MA: It is very helpful when an author articulates what other books their book will sit alongside or be in conversation with. Authors can alert publishers and designers to potential pitfalls such as problematic representations or over-used tropes in their field.

Simplifying what the focus of the book cover is also important and your publisher should help you in determining this. Don’t expect the cover to do too much in terms of explaining every nuance of your argument. The reader will engage with that when they are reading the book. A good cover for a non-fiction title might simply point to or hint at an idea—or simply convey a tone.

Publishers usually retain ultimate control of the cover design process which can sometimes be a source of frustration to authors. I’m not going to say your publisher is always right. But a good publisher will do their best to both accurately represent your book and to connect it with readers. I would encourage authors to not overly personalize their books covers (e.g. asking designers to avoid their least favorite color). This is difficult, as producing a book takes such an incredible amount of time and effort. The book itself is of course a very personal matter to its author. As much as one can, remember that the book cover has a job to do. In the end that might mean the best cover for your book doesn’t reflect your own sense of taste or style.

LPS: How did you get into designing book covers for university presses? What other kinds of projects do you enjoy?

MA: At the beginning of my career I was interested in publishing but thought I would be happiest working on magazines. I ended up finding work at a small book publisher. Soon I realized that if I stayed in Chicago that working at University of Chicago Press would be my dream job. I was able to successfully apply when the Press had an opening and working there was a wonderful experience. I learned so much from my colleagues and benefited from the mentorship of Jill Shimabukuro. I’ve been working independently for a few years now and so do work on other projects but am glad that books are still a focus. In addition to working on covers I find photobooks and art books to be especially fulfilling.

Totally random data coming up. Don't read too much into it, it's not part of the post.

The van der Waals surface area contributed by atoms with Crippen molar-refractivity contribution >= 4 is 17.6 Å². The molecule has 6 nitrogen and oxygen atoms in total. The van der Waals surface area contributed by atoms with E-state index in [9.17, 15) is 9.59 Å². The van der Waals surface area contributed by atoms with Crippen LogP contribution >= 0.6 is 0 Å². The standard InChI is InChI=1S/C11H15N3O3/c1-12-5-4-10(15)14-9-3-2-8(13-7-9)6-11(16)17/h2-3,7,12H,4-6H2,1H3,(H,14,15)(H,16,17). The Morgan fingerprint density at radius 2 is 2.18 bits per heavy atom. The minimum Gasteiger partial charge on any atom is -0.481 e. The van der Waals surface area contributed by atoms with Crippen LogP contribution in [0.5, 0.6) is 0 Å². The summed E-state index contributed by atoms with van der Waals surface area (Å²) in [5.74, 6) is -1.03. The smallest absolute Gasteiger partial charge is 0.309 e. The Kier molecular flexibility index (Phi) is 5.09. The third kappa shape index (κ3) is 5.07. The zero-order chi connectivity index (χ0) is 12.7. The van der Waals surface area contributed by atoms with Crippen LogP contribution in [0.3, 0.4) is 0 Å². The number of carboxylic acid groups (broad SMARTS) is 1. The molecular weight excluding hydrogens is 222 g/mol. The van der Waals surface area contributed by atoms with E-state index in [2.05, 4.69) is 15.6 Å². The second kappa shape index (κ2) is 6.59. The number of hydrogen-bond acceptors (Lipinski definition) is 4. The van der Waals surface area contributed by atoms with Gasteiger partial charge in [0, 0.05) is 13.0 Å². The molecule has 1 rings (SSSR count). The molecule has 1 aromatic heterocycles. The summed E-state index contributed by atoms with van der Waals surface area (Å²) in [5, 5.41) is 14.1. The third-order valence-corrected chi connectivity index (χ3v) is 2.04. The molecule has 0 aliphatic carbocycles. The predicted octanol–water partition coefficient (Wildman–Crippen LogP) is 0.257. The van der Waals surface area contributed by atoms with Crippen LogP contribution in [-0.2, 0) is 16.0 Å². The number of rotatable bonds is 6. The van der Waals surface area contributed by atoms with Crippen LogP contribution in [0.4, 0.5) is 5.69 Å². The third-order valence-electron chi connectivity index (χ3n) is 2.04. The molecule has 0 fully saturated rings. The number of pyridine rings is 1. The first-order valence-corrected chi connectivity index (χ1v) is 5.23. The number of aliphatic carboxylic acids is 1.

I’m so grateful to Matt not only for doing a great job on the cover but for being so open about his process when I asked. You can find out more about his work and see the other beautiful cover’s he’s designed at his website (monograph.studio), on Instagram (@monograph_studio), or on Twitter (@mngrph).


This newsletter will probably go quiet for the next little while as we collectively hold our breath over the US election results and get organized in response to the result (whatever it is), but you can still sign up for the next session of the Manuscript Works Book Proposal Accelerator here. It starts in January, and will get you on track to have a polished, professional proposal to talk to acquisitions editors about within a matter of weeks. See you in a few weeks!